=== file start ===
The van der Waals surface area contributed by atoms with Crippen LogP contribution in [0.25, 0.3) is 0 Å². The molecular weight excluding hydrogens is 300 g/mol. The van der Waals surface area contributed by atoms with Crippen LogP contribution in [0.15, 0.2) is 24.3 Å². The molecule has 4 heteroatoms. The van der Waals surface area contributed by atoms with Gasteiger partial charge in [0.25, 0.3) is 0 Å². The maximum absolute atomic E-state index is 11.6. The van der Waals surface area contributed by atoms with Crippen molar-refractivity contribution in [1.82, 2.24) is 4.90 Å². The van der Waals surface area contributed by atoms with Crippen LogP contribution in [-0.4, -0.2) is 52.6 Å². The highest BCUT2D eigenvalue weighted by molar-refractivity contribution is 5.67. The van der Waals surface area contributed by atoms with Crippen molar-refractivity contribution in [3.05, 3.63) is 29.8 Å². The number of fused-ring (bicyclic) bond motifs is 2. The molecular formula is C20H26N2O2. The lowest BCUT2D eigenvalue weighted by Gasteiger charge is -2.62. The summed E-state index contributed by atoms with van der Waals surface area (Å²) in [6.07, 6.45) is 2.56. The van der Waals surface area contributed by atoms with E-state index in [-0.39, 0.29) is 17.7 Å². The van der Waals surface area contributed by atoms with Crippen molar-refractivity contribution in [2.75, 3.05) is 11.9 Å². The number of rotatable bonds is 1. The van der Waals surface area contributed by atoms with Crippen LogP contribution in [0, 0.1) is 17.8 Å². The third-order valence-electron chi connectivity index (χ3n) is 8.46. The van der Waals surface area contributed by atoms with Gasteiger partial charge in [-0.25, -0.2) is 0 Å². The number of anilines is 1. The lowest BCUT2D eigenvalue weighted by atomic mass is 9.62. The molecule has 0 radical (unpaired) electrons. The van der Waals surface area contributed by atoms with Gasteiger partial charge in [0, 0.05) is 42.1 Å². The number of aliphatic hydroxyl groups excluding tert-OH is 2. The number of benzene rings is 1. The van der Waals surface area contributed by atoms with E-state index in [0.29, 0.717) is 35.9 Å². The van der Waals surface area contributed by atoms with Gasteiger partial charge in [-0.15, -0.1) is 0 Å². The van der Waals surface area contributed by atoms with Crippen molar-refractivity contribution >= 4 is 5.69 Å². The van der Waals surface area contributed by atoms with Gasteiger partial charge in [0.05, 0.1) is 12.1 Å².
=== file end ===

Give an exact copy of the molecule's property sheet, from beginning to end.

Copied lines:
The van der Waals surface area contributed by atoms with Crippen LogP contribution in [0.25, 0.3) is 0 Å². The molecular weight excluding hydrogens is 300 g/mol. The van der Waals surface area contributed by atoms with Crippen LogP contribution in [0.15, 0.2) is 24.3 Å². The molecule has 4 heteroatoms. The van der Waals surface area contributed by atoms with Gasteiger partial charge in [0.25, 0.3) is 0 Å². The maximum absolute atomic E-state index is 11.6. The van der Waals surface area contributed by atoms with Crippen molar-refractivity contribution in [1.82, 2.24) is 4.90 Å². The van der Waals surface area contributed by atoms with Crippen LogP contribution in [-0.4, -0.2) is 52.6 Å². The highest BCUT2D eigenvalue weighted by molar-refractivity contribution is 5.67. The van der Waals surface area contributed by atoms with Crippen molar-refractivity contribution in [3.05, 3.63) is 29.8 Å². The number of fused-ring (bicyclic) bond motifs is 2. The molecular formula is C20H26N2O2. The lowest BCUT2D eigenvalue weighted by Gasteiger charge is -2.62. The summed E-state index contributed by atoms with van der Waals surface area (Å²) in [6.07, 6.45) is 2.56. The van der Waals surface area contributed by atoms with E-state index in [-0.39, 0.29) is 17.7 Å². The van der Waals surface area contributed by atoms with Crippen molar-refractivity contribution in [2.75, 3.05) is 11.9 Å². The number of rotatable bonds is 1. The van der Waals surface area contributed by atoms with Crippen LogP contribution in [0, 0.1) is 17.8 Å². The third-order valence-electron chi connectivity index (χ3n) is 8.46. The van der Waals surface area contributed by atoms with Gasteiger partial charge in [-0.25, -0.2) is 0 Å². The number of anilines is 1. The lowest BCUT2D eigenvalue weighted by atomic mass is 9.62. The molecule has 0 radical (unpaired) electrons. The van der Waals surface area contributed by atoms with Gasteiger partial charge in [0, 0.05) is 42.1 Å². The number of aliphatic hydroxyl groups excluding tert-OH is 2. The number of benzene rings is 1. The van der Waals surface area contributed by atoms with E-state index in [0.29, 0.717) is 35.9 Å². The van der Waals surface area contributed by atoms with Gasteiger partial charge in [-0.15, -0.1) is 0 Å². The van der Waals surface area contributed by atoms with Crippen molar-refractivity contribution >= 4 is 5.69 Å². The van der Waals surface area contributed by atoms with Gasteiger partial charge in [0.05, 0.1) is 12.1 Å².